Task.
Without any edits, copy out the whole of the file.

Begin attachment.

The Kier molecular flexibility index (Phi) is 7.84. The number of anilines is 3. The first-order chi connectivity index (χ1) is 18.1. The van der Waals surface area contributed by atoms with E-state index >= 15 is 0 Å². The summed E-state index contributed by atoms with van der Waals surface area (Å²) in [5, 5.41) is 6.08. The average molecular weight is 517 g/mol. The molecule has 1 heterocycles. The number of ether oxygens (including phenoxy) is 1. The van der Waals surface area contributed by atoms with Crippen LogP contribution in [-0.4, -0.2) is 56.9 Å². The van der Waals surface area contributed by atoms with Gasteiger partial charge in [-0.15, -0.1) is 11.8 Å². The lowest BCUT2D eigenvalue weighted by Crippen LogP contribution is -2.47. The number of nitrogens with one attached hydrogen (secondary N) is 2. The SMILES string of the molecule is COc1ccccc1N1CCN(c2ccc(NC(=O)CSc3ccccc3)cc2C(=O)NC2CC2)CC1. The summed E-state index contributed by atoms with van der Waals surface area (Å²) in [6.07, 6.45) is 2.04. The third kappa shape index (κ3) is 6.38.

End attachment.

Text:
The Kier molecular flexibility index (Phi) is 7.84. The number of anilines is 3. The first-order chi connectivity index (χ1) is 18.1. The van der Waals surface area contributed by atoms with E-state index >= 15 is 0 Å². The summed E-state index contributed by atoms with van der Waals surface area (Å²) in [5, 5.41) is 6.08. The average molecular weight is 517 g/mol. The molecule has 1 heterocycles. The number of ether oxygens (including phenoxy) is 1. The van der Waals surface area contributed by atoms with Crippen LogP contribution in [-0.4, -0.2) is 56.9 Å². The van der Waals surface area contributed by atoms with Gasteiger partial charge in [-0.15, -0.1) is 11.8 Å². The lowest BCUT2D eigenvalue weighted by Crippen LogP contribution is -2.47. The number of nitrogens with one attached hydrogen (secondary N) is 2. The SMILES string of the molecule is COc1ccccc1N1CCN(c2ccc(NC(=O)CSc3ccccc3)cc2C(=O)NC2CC2)CC1. The summed E-state index contributed by atoms with van der Waals surface area (Å²) in [6.07, 6.45) is 2.04. The third kappa shape index (κ3) is 6.38.